Venezuela: Will opposition's push for Maduro resignation gain traction?
How others see it
Since taking control of the National Assembly for the first time in 16 years, the opposition has faced limits on its ability to pursue economic change. Now it's calling for President Maduro's removal from office.
Caracas, Venezuela — When Venezuela’s political opposition defeated the ruling socialist party in last year’s legislative elections, many here hoped economic relief would soon follow.
But Marcelino Campos, a bus driver and staunch socialist party supporter, says his belief that the opposition victory would “push the government to take action” on triple-digit inflation and shortages of basic goods has so far failed to materialize.
The opposition is “only interested in power, in removing the president and taking control of the government,” Mr. Campos says. “They haven’t come out with any proposals to help the people.”
Since taking control of the National Assembly in January, Venezuela’s opposition has been stymied by a series of political maneuvers that have left the legislative body with little tangible power. With its hands tied by the Supreme Court giving it little say over economic policies, the party has committed itself to what many see as a difficult and potentially risky strategy: attempting to remove President Nicolas Maduro from office.
The opposition announced three plans of action to accomplish that goal last week, including street protests designed to pressure the president to resign, a recall referendum, and a constitutional amendment that would shorten the president’s term in office.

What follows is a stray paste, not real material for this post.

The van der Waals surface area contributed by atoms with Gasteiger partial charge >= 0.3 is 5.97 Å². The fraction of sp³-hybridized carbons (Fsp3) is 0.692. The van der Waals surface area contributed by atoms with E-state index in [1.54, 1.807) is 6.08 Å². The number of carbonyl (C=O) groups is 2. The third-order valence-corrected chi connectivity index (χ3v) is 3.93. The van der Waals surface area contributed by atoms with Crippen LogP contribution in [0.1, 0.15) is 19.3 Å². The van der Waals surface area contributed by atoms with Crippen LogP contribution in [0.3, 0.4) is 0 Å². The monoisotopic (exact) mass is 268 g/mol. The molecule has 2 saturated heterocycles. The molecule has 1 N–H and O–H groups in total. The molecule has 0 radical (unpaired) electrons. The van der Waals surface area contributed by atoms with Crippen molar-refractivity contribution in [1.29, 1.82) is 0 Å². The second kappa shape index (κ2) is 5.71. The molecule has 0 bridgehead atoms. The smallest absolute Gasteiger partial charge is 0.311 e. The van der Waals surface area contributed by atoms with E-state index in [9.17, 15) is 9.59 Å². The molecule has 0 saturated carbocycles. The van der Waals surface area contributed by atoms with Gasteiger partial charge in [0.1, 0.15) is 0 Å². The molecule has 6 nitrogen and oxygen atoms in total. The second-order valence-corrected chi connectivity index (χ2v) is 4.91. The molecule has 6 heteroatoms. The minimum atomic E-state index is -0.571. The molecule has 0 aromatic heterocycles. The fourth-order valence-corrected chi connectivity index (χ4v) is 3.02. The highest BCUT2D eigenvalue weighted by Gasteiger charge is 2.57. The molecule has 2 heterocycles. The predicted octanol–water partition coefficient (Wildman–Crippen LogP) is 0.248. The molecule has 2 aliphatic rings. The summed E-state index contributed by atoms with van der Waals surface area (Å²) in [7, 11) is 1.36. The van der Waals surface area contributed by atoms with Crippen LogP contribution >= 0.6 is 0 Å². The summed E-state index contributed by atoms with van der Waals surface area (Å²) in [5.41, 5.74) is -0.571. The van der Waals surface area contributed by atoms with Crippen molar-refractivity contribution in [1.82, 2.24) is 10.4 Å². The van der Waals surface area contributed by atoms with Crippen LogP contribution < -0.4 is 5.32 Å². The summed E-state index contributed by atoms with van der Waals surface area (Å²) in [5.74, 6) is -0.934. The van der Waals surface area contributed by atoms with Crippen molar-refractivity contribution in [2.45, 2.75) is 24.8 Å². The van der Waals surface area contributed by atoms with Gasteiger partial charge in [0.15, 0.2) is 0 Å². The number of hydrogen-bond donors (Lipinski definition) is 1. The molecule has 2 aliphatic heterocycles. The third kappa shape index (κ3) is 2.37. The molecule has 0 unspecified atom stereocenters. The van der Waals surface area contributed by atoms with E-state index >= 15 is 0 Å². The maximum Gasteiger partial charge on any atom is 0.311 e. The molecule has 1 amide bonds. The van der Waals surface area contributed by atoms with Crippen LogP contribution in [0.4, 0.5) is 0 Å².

Each of the proposals comes with significant political risk that are exacerbated by the opposition's historic ties to the attempted coup against former President Hugo Chávez in 2002. The failed coup deeply divided the country and created an atmosphere of conspiracy and mistrust that persists to this day.
To be sure, the opposition is not calling for a coup. But, in its bid to cut short Mr. Maduro's six-year term, the opposition is once again betting that the public is ready to support extraordinary steps to remove the ruling party from power.
Opposition leaders say that by stacking the Supreme Court with political allies and curtailing the legislations' traditional powers of oversight, Maduro has left them little choice. But analysts and citizens question whether such a confrontational tactic could lead to renewed unrest and risk alienating the majority of Venezuelans, who just months ago handed the opposition control of the National Assembly for the first time in 16 years.
“I don’t think that [the opposition's approach] is winning people over,” says Luis Vicente Leon, president of the Venezuelan polling firm Datanalisis. “There is a real desire for change among the public. People have fundamental problems that they are trying to resolve. People are looking for a better quality of life. But it seems to me that this tactic of trying to remove the president from power, it disconnects [the opposition] from the change that people are searching for,” Mr. Leon says.
Venezuelans across the country are struggling with a cratering economy that shrunk 10 percent last year and soaring prices caused by inflation that is estimated to top 700 percent in 2016. They're also faced with a scarcity of basic necessities that forces many to wait hours in line to buy flour, eggs, and laundry detergent.